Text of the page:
April 11, 2016 Hours spent building to date: 2,380
Working through the April snow and ice, I got a couple big projects out of the way, and quite a few little things.
— Got all the varnish on the overhead beams in the deckhouse: two thinned gloss base coats, three gloss finish coats, plus a final coat of satin, sanding between every darn one! The idea is to use the glass varnish to build up depth and the satin coat to give the beams a “rubbed effect.” I’ve seen Tim Lackey use this method time and time again, and it works wonders. The beams look like old English furniture, and the graininess that the gloss was picking up is gone. Even my neighbor Tom Tolla, builder of highly detailed Shoreline mansions, thought they looked pretty good. Interlux Schooner for the gloss, Interlux Goldspar for the satin. I’ve been fooling around with finishes for 25 years now, and these are my favorite two varnishes.
— Attached the mahogany cap to the rubrail using a brown color of good old Sika 291, the grandfather of polyurethanes. Letting the shop go down to around 60 degrees and burning through five pairs of rubber gloves, I managed to get it applied without as much gooey mess as usual.
The big question was how to get 30 feet of flippy caprail onto the boat, bent up three feet and curved in four feet — by myself? It really wasn’t too bad, thanks again to Tim (www.lackeysailing.com). I would have been tempted to join the 10-12 foot sections together with scarphs (angled cuts for joining long pieces of wood together) on the boat itself, but the joints are always much more accurate cutting them on the bench and gluing on the shop floor. Working with clamps on a ladder simply invites hard, flat spots. So I glued up the whole works, and gradually lifted the caprail up to the base that Ray and I had already glued to the boat until I could slap on the clamps. Then it was just a lot drilling, screwing, bending and listening for the loud “snap” that would mean starting over. After a day of this, it was definitely “up spirits,” as they say in the British navy.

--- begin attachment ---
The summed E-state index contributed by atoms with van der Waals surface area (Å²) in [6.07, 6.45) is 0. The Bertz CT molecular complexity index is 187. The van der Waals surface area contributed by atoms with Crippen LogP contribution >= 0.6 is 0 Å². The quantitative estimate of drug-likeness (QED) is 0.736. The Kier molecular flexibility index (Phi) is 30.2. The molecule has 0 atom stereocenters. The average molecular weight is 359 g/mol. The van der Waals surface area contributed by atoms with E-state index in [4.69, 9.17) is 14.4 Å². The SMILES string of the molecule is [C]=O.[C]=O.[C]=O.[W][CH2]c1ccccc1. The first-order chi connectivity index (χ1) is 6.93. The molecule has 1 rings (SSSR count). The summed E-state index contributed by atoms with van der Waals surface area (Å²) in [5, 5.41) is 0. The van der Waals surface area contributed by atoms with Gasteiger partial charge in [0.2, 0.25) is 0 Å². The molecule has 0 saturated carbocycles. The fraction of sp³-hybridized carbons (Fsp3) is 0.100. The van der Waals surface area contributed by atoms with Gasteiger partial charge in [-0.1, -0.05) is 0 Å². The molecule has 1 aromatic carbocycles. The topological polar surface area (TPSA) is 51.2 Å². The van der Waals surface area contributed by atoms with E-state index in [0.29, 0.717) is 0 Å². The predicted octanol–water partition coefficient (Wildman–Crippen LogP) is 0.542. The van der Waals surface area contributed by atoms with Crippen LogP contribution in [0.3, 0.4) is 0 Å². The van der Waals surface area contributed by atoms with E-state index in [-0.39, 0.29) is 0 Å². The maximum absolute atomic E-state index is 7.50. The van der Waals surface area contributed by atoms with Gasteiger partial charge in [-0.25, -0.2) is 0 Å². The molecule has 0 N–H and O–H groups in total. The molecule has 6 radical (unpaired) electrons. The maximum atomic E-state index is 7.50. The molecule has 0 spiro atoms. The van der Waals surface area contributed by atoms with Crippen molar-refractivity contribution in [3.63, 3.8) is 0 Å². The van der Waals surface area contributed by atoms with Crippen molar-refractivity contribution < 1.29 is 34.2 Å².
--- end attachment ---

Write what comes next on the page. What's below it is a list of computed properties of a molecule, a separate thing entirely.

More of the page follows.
Little things —
— Installed the faucets and sinks in galley and head.
— Built a platform for the fresh water pump and installed it.
— Ran conduit under the refrigerator and hot water heater areas, since once they are in, wiring under them will be very tough.
— Primed the deckhouse sides and exterior beams in preparation for roof installation.
Then it was Christmas in April. A marine distributor called Defender Marine about 45 minutes from here has a “Warehouse Sale” once a year featuring huge discounts on products from major manufacturers, since Defender obviously has the leverage to say “work with us” (i.e. pound them down). “Suggested retail” means nothing these days, but I walked with a refrigerator/freezer, chartplotter, AIS radio, head, main electrical panel, battery switch and automatic charging relay for about two-thirds the price of a major marine retailer whose name rimes with Best, but is certainly not in terms of price.